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It’s a big world out there… are you protected?

Floating An Idea continued

We provide concierge insurance services for high value homeowners and business owners in Summerville, Del Web, Moncks Corner, Goose Creek and Hanahan. Visit us today at our Summerville office (upstairs in Town Square), one of five Taylor Agency locations serving the Lowcountry.

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that paid off, drawing Scout Boats to the attention of thirty-one prospective dealers from up and down the east coast, and catapulting the company to the top echelon of coastal fishing boats – far past the numbers Steve projected for their first year in business. The weekends spent repairing fiberglass bathtubs were over. Early on, Potts made a conscious decision to build a premium brand. It is a much slower process to use only the best tools and the best products – a reputation now recognized all over the world – but it has certainly been worth the time and effort. “We’re cut from a different cloth,” he says. “We hand-build our boats. When a builder begins to refer to his boats as ‘units,’ he’s lost touch with what it is all about.” The looks that pass between Potts and Diane as they tell their story speak volumes about the two. As successful as they are, there are glimpses of the devoted and determined young couple who struggled to launch the company with little more than a wish and a prayer; and who still can’t quite believe how far they have come. As it has been from the start, Scout Boats is a family-run operation. Diane serves as

We handbuild our boats. When a builder begins to refer to his boats as units, he’s lost touch with what it is all about. -vice president of product development, and their eldest, Stevie, is at the helm of the company’s research and development division. The massive, 420 LXF is Stevie’s brainchild, and one of many models he has designed. Over two years in the making, the highly customized boat brings the latest intelligent technology to the controls, (a Mastervolt

CALLING CUSTOMERS BY NAME SINCE 1905 With over 100 years of service to the community, First National Bank of South Carolina has always been committed to excellence in banking and fostering genuine relationships with our customers. Our doors are always open, so stop by and experience the difference of banking with a neighbor. Summerville 843-873-3310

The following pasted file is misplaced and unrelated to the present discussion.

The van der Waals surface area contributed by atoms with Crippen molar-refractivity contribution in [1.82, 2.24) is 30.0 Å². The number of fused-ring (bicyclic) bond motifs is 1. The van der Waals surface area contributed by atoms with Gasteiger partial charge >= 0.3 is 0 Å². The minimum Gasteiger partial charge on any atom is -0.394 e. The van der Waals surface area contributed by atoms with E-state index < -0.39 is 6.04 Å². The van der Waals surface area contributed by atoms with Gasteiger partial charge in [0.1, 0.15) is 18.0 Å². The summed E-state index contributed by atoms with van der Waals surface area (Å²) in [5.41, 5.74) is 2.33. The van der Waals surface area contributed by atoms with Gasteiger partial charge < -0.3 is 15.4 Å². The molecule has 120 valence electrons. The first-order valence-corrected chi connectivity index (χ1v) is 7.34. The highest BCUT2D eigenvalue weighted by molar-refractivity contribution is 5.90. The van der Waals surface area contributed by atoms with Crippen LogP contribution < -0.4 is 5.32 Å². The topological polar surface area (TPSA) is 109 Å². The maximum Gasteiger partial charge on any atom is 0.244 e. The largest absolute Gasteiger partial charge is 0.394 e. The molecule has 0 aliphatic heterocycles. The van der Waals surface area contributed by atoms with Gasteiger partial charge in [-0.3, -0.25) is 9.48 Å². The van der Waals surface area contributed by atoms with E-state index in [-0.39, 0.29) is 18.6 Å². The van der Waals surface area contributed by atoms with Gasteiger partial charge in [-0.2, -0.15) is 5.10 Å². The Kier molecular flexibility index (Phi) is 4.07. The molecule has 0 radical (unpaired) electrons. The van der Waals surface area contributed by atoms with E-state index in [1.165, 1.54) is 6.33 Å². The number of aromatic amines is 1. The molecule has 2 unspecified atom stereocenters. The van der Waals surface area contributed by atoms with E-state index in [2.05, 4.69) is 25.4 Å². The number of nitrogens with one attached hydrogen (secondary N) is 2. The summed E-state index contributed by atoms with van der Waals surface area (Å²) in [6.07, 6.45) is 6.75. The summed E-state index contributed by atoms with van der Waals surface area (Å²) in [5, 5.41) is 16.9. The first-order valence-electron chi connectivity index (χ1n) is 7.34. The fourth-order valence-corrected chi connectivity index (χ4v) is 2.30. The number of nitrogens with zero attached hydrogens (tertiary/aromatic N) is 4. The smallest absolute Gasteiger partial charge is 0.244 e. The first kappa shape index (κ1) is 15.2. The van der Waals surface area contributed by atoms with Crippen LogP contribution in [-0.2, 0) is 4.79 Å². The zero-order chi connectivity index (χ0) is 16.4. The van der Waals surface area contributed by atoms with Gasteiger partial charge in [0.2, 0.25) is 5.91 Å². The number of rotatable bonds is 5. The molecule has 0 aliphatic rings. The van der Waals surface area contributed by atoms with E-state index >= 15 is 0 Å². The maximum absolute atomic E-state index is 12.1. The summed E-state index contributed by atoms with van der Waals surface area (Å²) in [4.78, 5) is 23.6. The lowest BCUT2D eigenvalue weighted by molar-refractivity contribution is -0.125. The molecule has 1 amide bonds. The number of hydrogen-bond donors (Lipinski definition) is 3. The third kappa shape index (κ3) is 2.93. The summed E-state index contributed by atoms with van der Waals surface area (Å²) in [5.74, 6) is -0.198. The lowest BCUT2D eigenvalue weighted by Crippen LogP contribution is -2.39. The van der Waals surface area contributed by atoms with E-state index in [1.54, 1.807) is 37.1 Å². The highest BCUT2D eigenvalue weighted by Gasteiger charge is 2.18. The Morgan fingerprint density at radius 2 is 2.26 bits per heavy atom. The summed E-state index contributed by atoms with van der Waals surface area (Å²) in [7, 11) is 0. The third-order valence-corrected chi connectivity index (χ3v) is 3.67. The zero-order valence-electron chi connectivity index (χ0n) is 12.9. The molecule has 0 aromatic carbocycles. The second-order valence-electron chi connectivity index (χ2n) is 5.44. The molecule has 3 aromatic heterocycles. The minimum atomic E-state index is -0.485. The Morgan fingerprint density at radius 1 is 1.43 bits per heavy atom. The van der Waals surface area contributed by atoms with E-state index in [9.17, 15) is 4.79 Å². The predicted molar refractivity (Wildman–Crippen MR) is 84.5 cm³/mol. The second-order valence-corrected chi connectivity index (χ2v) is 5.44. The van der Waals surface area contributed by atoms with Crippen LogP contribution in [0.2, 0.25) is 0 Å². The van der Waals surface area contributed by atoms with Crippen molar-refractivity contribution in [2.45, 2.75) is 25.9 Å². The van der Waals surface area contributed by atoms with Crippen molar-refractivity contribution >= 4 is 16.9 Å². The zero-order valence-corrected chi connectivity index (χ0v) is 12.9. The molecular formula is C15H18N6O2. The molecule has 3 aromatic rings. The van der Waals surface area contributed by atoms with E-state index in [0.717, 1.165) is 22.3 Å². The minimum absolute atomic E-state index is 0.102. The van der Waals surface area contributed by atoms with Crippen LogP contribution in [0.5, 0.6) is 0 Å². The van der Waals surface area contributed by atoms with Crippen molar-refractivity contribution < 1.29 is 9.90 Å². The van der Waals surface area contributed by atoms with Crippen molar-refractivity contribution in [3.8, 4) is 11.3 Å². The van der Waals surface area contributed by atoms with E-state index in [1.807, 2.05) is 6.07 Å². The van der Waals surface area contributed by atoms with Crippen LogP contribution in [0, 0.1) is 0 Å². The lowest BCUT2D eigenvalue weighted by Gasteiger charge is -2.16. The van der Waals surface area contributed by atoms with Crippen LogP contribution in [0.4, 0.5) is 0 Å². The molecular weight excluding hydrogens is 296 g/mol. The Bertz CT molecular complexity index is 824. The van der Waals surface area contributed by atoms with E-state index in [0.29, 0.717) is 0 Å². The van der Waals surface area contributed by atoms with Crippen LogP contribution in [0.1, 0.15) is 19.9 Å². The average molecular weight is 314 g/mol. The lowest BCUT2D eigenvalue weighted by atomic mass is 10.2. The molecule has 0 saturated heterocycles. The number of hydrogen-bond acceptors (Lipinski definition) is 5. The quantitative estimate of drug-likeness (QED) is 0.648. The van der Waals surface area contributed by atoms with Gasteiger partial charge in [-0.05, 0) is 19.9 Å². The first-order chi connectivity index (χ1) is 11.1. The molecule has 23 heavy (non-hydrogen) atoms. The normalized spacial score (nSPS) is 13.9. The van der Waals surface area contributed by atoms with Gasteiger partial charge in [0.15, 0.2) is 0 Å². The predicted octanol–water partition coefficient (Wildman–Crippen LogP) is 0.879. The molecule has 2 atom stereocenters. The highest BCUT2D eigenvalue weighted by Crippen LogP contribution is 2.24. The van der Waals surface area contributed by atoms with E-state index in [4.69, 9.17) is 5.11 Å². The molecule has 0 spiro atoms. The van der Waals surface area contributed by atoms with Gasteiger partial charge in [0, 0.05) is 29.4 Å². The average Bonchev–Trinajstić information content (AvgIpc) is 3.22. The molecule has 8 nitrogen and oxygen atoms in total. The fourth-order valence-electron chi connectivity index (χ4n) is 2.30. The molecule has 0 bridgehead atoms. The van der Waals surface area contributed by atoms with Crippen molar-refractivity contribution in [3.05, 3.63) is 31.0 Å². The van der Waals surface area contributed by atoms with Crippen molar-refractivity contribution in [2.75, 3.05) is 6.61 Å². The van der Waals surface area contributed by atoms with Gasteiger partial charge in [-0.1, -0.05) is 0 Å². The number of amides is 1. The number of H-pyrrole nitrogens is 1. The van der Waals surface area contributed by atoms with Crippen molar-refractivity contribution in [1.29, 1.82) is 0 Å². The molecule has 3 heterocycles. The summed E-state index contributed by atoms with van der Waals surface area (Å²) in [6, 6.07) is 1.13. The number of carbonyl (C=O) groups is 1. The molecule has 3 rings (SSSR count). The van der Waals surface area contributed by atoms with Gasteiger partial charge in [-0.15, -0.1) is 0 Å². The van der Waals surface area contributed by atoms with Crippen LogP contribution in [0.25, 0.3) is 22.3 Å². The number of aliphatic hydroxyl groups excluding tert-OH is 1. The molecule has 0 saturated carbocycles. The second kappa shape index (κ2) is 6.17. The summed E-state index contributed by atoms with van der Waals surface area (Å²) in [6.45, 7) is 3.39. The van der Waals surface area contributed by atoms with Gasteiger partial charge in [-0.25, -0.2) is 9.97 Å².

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Floating An Idea continued

CZone system with the Garmin GPSMAP Glass Helm Series) with the swipe of a finger across a screen much like that of a cell phone. It started with a sketch, then a balsa wood scale model built on his dining room table – much to the chagrin of Stevie’s wife, Grayson. He wanted to design something that was different from anything that existed. Having followed in his father’s footsteps by working weekends and summers at the plant from age fourteen, he took the concepts learned at his father’s side and combined them with his keen sense of design, to create a floating work of art with a laundry list of luxuries. Each of the six that have already sold will run from about $650,000 to $900,000. The price tag for the 420 LXF will be around $800,000.

40 AZALEAMAG.COM Spring 2015

"Summerville is big enough to draw (employees) from, but also, there are family values and work ethics here that you don’t find in other places."

WORLD CLASS SERVICE FROM A LOCALLY OWNED FIRM “With something this big, you are able to get more creative; the sky is the limit because cost is not really an issue,” Stevie says. “This boat will actually be towed behind a 160-foot mega-yacht. The owner hasn’t even seen it. The captain is the one who has placed the order. There are endless possibilities for special requests.” Along with the Potts’ tenacity and hard work, they credit the company’s employees with having exceptional ability and dedication to the Scout brand. And though it is also true that the Lowcountry’s temperate climate lends itself to boat building, Potts believes that there is something about Summerville, in particular, that has been a factor in Scout’s success. “Summerville is big enough to draw (employees) from, but also, there are family values and work ethics here that you don’t find in other places. A lot of these people are from here; they grew up together, and went to school together. Our employees wear Scout apparel when they’re working and when they’re not. They’re driven by pride in what they do, and the fact that they do it right here in this little town in South Carolina.”